The North Sea Transition Authority (NSTA) announced on 15 September that 14 companies had accepted licenses in depleted oil & gas reservoirs and saline aquifers which cover around 12,000 square kilometers.
The locations could store up to 30 million tonnes of CO2 per year by 2030, approximately 10% of UK annual emissions which were 341.5 million tonnes in 2021.
The NSTA launched the UK’s first-ever carbon storage licensing round in June 2022, with applications closing in September.
Shell, Perenco and Eni have all been awarded licenses off the coast of Norfolk in sites that could form part of the Bacton Energy Hub – a carbon storage, hydrogen and offshore wind project, which could provide low-carbon energy for London and the South East for decades. Other locations include sites off the coasts of Aberdeen, Teesside, and Liverpool.
“Carbon storage will play a crucial role in the energy transition, storing carbon dioxide deep under the seabed and playing a key role in hydrogen production and energy hubs,” said Stuart Payne, NSTA Chief Executive.
“It is exciting to award these licences and our teams will support the licensees to bring about first injection of carbon dioxide as soon as possible. We will also continue to work with industry and government to enable further licensing activity and back the UK’s drive to net zero emissions.”
It is estimated that 100 storage licenses will be needed to meet the requirements for reaching net zero and the volume of applications received for the first round demonstrated the industry’s desire for further opportunities, the NSTA said, adding that it will assess the response and the quality of opportunities in locations across the UK before deciding when to run a second round.
Six licenses have already been granted by the NSTA and the UK Government recently announced £20 billion in funding for the progression of these existing projects. Two locations, Hynet and the East Coast Cluster, have been selected as Track 1, while Acorn and Viking CCS projects have been chosen as the Track 2 clusters.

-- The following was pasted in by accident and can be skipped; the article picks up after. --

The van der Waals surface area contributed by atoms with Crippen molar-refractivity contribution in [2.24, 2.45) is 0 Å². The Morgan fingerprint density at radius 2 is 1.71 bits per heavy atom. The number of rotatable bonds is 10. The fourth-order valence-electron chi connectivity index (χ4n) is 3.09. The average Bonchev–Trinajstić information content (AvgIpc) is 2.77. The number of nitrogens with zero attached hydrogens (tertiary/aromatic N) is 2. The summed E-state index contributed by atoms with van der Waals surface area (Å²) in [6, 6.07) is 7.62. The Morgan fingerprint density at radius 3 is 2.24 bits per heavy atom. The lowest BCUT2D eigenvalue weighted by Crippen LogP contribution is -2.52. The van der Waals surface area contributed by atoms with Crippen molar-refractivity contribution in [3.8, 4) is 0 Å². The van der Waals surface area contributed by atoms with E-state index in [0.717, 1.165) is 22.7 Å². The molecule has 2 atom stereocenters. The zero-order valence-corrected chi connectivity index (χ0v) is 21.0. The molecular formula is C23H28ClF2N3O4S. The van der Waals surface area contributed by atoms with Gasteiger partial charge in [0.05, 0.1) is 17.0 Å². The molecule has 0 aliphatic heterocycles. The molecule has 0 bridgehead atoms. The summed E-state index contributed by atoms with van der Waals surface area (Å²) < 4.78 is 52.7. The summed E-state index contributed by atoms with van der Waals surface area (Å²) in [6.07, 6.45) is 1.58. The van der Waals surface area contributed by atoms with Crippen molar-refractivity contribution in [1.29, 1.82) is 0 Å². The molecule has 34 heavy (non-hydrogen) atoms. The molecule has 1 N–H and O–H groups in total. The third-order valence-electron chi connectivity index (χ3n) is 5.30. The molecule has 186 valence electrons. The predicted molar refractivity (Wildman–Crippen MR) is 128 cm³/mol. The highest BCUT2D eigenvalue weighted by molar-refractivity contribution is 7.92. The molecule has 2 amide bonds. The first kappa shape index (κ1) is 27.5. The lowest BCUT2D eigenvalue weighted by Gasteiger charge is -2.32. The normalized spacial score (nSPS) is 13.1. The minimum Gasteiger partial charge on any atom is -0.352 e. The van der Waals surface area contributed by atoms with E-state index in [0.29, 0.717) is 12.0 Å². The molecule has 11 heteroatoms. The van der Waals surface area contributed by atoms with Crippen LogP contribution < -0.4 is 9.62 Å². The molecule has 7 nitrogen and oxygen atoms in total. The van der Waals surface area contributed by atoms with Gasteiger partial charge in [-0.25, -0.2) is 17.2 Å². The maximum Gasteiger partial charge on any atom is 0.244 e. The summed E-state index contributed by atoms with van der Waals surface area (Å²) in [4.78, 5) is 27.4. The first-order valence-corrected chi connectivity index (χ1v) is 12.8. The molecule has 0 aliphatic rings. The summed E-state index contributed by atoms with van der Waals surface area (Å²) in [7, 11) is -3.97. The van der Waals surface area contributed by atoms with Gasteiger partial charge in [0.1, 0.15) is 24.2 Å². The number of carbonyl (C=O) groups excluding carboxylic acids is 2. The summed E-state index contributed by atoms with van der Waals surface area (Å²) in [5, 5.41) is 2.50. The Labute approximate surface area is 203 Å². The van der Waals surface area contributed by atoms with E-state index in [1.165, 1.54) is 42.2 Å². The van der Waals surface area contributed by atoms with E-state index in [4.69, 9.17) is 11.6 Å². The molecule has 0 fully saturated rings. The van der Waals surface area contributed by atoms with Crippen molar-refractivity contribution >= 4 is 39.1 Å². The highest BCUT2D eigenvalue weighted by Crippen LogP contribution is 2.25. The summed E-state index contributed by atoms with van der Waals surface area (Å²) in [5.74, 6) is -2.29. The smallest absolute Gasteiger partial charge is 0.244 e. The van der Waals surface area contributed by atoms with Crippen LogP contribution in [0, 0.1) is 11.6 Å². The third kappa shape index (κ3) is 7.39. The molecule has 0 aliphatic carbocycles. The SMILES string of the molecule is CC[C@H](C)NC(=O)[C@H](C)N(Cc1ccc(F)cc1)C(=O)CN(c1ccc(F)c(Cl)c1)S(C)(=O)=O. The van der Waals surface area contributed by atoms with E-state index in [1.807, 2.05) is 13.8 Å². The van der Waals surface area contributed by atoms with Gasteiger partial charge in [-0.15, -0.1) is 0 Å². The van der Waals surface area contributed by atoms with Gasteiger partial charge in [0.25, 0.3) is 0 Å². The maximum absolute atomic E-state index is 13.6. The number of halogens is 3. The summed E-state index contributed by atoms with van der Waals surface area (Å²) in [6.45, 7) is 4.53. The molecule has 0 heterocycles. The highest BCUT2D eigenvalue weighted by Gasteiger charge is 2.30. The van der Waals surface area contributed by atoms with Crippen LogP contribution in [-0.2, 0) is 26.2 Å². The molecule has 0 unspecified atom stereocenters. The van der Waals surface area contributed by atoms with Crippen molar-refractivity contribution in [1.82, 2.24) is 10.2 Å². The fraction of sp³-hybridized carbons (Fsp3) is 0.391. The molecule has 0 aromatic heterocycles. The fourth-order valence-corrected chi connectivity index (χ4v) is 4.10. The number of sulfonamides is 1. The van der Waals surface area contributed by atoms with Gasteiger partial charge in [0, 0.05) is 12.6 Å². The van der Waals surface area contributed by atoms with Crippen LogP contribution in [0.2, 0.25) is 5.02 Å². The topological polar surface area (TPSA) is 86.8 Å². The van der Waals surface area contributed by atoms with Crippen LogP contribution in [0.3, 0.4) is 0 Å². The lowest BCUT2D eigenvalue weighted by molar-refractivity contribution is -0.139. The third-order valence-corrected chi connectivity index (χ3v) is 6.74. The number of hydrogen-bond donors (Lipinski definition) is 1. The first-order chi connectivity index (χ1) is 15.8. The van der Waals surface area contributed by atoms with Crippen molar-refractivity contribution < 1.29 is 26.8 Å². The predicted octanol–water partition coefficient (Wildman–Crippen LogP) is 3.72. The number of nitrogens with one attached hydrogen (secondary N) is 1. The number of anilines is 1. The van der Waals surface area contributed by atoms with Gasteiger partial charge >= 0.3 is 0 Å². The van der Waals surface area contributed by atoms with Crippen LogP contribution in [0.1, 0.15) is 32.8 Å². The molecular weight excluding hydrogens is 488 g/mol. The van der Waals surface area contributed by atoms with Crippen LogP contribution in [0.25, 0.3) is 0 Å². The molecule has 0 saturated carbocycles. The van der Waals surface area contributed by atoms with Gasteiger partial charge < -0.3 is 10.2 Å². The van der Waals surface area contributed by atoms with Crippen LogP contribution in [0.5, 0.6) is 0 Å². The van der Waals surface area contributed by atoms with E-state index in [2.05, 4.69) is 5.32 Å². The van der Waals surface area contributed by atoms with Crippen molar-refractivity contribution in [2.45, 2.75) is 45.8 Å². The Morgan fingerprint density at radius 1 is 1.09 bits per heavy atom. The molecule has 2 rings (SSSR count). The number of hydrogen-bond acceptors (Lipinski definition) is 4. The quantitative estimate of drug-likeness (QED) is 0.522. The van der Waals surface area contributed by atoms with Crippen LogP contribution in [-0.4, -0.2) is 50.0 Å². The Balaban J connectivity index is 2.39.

“The CCSA welcomes the acceptance of carbon storage licences, a significant step towards achieving net zero. These licences mark a substantial milestone towards widespread deployment of CCS,” said Ruth Herbert, Chief Executive at the Carbon Capture and Storage Association.
“With the potential to store almost 10% of the UK’s greenhouse gas emissions in these new locations, starting to develop these sites paves the way for a cleaner and more sustainable future. The next step is a carbon capture deployment plan to enable us to fully exploit our future CO2 storage capacity.”
The NSTA is collaborating with the Crown Estate (TCE) and Crown Estate Scotland (CES) to help meet the UK Government’s carbon storage targets of 20-30 million tonnes of CO2 emissions per year by 2030, and over 50 million tonnes by 2035, and make a significant contribution to net zero.
In a separate statement, Harbour Energy reported it had secured four carbon storage licenses from the NSTA as part of the UK’s recent CO2 storage licensing round.
The company, as operator of the Humber-based Viking CCS CO2 transportation and storage network, and its non-operating partner BP have been awarded two licenses located adjacent and to the west of the existing Viking CCS carbon storage license in the Southern North Sea
Furthermore, the Acorn CCS project in northeast Scotland has also been awarded two additional storage licenses. Harbour has a 30% non-operated interest in Acorn, which is operated by lead developer Storegga.
“The award of these new licences is another important step forward to help scale up our carbon capture, transportation and storage plans in the UK, and another demonstration of the valuable role the oil and gas sector can bring to the development of this nascent industry,” said Steve Cox, Harbour Energy Executive Vice President of Net Zero and CCS.
“The potential for additional storage capacity could play a vital role in supporting the UK to meet its net zero goals while also creating thousands of skilled British jobs.”